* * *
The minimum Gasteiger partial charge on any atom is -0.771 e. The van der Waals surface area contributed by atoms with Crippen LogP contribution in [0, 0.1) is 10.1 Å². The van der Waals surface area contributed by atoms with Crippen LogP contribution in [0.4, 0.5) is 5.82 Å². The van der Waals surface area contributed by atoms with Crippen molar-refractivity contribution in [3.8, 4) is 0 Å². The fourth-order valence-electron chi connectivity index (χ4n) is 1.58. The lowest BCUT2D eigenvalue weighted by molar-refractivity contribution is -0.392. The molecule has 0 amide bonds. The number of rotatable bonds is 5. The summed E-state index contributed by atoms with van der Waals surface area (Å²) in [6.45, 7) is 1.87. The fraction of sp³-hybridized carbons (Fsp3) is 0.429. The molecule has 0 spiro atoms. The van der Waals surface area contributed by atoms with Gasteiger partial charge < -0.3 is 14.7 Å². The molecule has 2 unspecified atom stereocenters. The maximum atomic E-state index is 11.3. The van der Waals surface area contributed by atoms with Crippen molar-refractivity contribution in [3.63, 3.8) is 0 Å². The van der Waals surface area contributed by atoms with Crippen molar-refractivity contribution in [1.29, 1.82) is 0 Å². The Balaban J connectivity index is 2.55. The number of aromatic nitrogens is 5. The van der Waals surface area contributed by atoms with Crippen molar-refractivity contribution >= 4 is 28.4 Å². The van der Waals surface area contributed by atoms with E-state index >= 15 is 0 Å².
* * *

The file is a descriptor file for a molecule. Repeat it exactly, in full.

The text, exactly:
The minimum Gasteiger partial charge on any atom is -0.771 e. The van der Waals surface area contributed by atoms with Crippen LogP contribution in [0, 0.1) is 10.1 Å². The van der Waals surface area contributed by atoms with Crippen LogP contribution in [0.4, 0.5) is 5.82 Å². The van der Waals surface area contributed by atoms with Crippen molar-refractivity contribution in [3.8, 4) is 0 Å². The fourth-order valence-electron chi connectivity index (χ4n) is 1.58. The lowest BCUT2D eigenvalue weighted by molar-refractivity contribution is -0.392. The molecule has 0 amide bonds. The number of rotatable bonds is 5. The summed E-state index contributed by atoms with van der Waals surface area (Å²) in [6.45, 7) is 1.87. The fraction of sp³-hybridized carbons (Fsp3) is 0.429. The molecule has 0 spiro atoms. The van der Waals surface area contributed by atoms with Gasteiger partial charge < -0.3 is 14.7 Å². The molecule has 2 unspecified atom stereocenters. The maximum atomic E-state index is 11.3. The van der Waals surface area contributed by atoms with Crippen molar-refractivity contribution in [3.63, 3.8) is 0 Å². The van der Waals surface area contributed by atoms with Crippen molar-refractivity contribution in [1.29, 1.82) is 0 Å². The Balaban J connectivity index is 2.55. The number of aromatic nitrogens is 5. The van der Waals surface area contributed by atoms with Crippen molar-refractivity contribution >= 4 is 28.4 Å². The van der Waals surface area contributed by atoms with E-state index >= 15 is 0 Å².